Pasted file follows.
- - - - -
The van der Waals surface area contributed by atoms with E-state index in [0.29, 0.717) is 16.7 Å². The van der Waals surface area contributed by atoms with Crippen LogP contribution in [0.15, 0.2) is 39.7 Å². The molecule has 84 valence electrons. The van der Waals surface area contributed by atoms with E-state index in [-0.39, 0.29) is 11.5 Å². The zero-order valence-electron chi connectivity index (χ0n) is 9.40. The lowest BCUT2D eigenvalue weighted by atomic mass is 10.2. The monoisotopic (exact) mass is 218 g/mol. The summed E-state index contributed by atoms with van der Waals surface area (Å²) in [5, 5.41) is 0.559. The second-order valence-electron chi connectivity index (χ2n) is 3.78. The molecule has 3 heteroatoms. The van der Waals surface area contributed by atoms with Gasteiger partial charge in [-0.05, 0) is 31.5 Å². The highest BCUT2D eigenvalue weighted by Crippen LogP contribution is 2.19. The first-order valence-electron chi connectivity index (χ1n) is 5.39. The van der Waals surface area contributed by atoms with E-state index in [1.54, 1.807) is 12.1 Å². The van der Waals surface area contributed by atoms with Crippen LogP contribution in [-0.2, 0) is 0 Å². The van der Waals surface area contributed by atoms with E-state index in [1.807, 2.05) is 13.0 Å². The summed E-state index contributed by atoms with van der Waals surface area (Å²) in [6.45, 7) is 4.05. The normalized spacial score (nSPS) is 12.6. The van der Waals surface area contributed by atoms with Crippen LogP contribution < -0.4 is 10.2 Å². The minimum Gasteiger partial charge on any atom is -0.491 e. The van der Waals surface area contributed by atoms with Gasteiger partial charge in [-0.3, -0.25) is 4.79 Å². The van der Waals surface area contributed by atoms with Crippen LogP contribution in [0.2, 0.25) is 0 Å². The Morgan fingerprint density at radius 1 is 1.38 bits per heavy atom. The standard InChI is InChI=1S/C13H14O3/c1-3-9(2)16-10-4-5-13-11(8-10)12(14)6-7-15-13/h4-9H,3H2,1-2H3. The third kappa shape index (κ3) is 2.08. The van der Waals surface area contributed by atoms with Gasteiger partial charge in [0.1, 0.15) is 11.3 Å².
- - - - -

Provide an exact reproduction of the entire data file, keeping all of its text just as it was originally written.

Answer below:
The van der Waals surface area contributed by atoms with E-state index in [0.29, 0.717) is 16.7 Å². The van der Waals surface area contributed by atoms with Crippen LogP contribution in [0.15, 0.2) is 39.7 Å². The molecule has 84 valence electrons. The van der Waals surface area contributed by atoms with E-state index in [-0.39, 0.29) is 11.5 Å². The zero-order valence-electron chi connectivity index (χ0n) is 9.40. The lowest BCUT2D eigenvalue weighted by atomic mass is 10.2. The monoisotopic (exact) mass is 218 g/mol. The summed E-state index contributed by atoms with van der Waals surface area (Å²) in [5, 5.41) is 0.559. The second-order valence-electron chi connectivity index (χ2n) is 3.78. The molecule has 3 heteroatoms. The van der Waals surface area contributed by atoms with Gasteiger partial charge in [-0.05, 0) is 31.5 Å². The highest BCUT2D eigenvalue weighted by Crippen LogP contribution is 2.19. The first-order valence-electron chi connectivity index (χ1n) is 5.39. The van der Waals surface area contributed by atoms with E-state index in [1.54, 1.807) is 12.1 Å². The van der Waals surface area contributed by atoms with Crippen LogP contribution in [-0.2, 0) is 0 Å². The van der Waals surface area contributed by atoms with E-state index in [1.807, 2.05) is 13.0 Å². The summed E-state index contributed by atoms with van der Waals surface area (Å²) in [6.45, 7) is 4.05. The normalized spacial score (nSPS) is 12.6. The van der Waals surface area contributed by atoms with Crippen LogP contribution < -0.4 is 10.2 Å². The minimum Gasteiger partial charge on any atom is -0.491 e. The van der Waals surface area contributed by atoms with Gasteiger partial charge in [-0.3, -0.25) is 4.79 Å². The van der Waals surface area contributed by atoms with Crippen LogP contribution in [0.2, 0.25) is 0 Å². The Morgan fingerprint density at radius 1 is 1.38 bits per heavy atom. The standard InChI is InChI=1S/C13H14O3/c1-3-9(2)16-10-4-5-13-11(8-10)12(14)6-7-15-13/h4-9H,3H2,1-2H3. The third kappa shape index (κ3) is 2.08. The van der Waals surface area contributed by atoms with Gasteiger partial charge in [0.1, 0.15) is 11.3 Å².